Women bear a disproportionate burden of persistent pain conditions when compared to men. To determine whether the hormonal environment affects the clinical experience of pain, as measured by the days per month of pelvic pain (DPelvicPM), period pain (DPeriodPM), headache (DHeadachePM) or the in vitro EC 50 for Interleukin-1β (IL-1β) release following TLR4 stimulation with Lipopolysaccharide from Peripheral Blood Mononuclear Cells (PBMCs). Findings were stratified according to use or non-use of the oral contraceptive pill.
Fifty-six women aged 16–35 years, with minimal or severe dysmenorrhea, and use or non-use of the OC, were enrolled. Blood was collected on two occasions in a single menstrual cycle: Days 1–2 and Days 7–10. Hormonal analysis for testosterone, dihydrotestosterone, dehydroepiandrosterone, Androstenedione, 3α-Androstanediol, 3β-androstanediol, estradiol, estrone, 17α-hydroxyprogesterone, progesterone, cortisol and sex-hormone binding globulin was undertaken using ultra-sensitive Liquid Chromatography Mass–Spectrometry (LC-MS). PBMCs were exposed to lipopolysaccharide (LPS) and the resulting Interleukin-1β output was determined.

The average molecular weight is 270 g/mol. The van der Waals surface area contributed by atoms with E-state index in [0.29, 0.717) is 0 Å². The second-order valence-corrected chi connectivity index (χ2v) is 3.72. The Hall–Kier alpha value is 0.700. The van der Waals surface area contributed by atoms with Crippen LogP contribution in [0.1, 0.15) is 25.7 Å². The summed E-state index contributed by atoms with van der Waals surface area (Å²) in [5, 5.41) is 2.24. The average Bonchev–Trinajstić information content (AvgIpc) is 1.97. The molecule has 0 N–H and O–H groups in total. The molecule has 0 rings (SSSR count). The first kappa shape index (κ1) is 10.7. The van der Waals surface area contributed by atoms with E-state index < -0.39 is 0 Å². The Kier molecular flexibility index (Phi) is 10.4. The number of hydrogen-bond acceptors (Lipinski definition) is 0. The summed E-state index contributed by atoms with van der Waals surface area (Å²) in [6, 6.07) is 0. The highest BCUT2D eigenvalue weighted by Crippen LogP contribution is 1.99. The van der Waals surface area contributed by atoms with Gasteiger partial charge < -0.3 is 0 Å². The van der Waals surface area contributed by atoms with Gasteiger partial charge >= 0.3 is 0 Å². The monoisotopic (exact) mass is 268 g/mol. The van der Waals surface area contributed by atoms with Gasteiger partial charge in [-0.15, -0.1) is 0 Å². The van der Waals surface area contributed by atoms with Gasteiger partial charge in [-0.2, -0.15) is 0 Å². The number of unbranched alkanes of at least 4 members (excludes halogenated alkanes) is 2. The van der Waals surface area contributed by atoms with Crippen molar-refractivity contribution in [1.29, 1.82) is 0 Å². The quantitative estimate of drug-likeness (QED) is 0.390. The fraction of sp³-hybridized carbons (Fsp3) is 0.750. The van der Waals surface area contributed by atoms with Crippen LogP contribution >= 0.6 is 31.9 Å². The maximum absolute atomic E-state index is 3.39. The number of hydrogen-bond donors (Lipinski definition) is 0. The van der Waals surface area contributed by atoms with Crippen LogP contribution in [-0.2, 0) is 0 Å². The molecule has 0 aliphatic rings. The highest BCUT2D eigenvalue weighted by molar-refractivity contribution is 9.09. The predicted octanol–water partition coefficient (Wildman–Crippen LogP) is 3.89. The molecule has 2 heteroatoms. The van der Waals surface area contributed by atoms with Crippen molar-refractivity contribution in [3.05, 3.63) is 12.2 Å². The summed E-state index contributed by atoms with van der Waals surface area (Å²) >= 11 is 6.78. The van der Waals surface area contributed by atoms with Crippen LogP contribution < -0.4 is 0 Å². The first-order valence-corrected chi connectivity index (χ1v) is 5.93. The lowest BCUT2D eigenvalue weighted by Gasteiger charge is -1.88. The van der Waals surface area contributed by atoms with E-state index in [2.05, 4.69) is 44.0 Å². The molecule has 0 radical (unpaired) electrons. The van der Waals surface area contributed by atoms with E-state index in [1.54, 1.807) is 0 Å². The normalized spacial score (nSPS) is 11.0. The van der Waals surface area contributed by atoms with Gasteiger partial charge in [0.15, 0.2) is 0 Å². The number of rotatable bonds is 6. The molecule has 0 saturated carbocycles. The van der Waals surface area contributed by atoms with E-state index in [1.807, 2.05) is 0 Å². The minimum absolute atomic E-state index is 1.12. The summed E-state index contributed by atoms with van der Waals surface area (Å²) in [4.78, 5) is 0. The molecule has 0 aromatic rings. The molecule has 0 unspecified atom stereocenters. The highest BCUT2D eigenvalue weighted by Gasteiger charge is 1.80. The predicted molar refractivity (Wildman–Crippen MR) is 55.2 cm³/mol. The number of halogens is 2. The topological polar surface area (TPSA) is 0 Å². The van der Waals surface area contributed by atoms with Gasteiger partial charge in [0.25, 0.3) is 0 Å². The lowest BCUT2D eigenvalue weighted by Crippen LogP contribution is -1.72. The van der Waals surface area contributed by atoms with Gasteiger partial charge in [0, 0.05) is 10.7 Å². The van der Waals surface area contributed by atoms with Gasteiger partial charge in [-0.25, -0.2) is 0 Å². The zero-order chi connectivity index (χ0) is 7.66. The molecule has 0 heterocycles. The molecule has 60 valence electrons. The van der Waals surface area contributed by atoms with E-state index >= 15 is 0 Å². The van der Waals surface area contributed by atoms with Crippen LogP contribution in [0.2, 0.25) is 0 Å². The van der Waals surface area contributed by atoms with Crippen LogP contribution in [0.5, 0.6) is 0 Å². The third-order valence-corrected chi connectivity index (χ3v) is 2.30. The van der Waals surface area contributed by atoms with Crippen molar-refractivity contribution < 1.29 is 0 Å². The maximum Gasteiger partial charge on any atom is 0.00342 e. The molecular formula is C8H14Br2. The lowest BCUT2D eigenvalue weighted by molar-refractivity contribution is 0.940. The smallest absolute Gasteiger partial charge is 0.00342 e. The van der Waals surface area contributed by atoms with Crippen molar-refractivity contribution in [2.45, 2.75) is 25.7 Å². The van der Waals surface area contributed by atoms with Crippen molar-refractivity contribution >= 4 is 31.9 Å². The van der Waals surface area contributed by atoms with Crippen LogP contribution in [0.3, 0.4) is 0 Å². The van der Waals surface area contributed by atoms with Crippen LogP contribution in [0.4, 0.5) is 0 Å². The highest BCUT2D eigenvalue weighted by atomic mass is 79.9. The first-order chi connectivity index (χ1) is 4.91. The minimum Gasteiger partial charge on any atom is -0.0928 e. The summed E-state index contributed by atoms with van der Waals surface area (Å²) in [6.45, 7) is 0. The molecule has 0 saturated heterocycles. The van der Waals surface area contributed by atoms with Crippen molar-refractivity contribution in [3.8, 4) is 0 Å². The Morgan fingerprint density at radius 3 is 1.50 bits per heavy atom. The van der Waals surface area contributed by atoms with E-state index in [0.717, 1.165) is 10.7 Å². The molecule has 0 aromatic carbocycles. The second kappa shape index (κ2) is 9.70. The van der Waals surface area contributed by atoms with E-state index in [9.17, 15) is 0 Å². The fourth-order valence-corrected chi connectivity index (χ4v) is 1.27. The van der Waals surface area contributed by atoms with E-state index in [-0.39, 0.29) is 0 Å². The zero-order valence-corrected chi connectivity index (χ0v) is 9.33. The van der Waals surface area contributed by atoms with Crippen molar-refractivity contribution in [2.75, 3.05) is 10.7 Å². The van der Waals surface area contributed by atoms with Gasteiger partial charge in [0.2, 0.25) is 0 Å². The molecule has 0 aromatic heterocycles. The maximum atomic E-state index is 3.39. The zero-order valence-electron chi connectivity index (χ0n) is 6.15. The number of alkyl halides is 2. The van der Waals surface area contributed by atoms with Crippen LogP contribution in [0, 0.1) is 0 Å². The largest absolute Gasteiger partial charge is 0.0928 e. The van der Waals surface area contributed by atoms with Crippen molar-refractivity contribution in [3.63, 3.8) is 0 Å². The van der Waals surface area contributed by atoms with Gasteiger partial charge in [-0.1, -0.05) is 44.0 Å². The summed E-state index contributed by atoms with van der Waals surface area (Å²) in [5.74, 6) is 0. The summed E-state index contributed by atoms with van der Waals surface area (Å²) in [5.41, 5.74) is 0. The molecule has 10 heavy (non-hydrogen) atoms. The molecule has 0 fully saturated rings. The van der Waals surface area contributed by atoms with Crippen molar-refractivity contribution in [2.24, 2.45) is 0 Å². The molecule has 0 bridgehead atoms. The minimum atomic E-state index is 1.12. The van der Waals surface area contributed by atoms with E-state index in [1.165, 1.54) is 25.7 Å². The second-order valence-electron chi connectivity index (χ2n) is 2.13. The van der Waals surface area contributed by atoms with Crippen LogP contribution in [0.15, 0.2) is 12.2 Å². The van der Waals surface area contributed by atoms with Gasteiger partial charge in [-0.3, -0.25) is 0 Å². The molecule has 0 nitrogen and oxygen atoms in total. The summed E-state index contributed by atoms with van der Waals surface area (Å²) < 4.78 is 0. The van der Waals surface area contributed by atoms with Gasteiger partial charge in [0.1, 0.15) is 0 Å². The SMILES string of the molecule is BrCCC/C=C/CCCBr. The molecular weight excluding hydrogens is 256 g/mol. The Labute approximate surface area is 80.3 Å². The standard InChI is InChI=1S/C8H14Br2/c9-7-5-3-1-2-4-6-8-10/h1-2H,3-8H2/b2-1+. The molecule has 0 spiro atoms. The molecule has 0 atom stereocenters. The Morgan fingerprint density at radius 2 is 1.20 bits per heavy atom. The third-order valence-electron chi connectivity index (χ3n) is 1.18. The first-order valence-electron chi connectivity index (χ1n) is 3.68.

Non-users of the OC showed a strongly inverse correlation between a reducing free androgen index (FAI) and increasing DPelvicPM (p=0.0032), DPeriodPM (p=0.013), DHeadachePM (p=0.041). Non-users of the OC showed a significant increase in DPelvicPM (p=0.049) on Days 7–10. Modestly significant associations were found between reduced androgens and potentiated LPS-induced IL-1β (lower EC 50).
This is the first study to investigate the relationship between the hormonal environment and activation of the immune system in young women with dysmenorrhoea-related pain conditions. Low androgen levels were consistently associated with increased pain. Translational implications for the findings are discussed.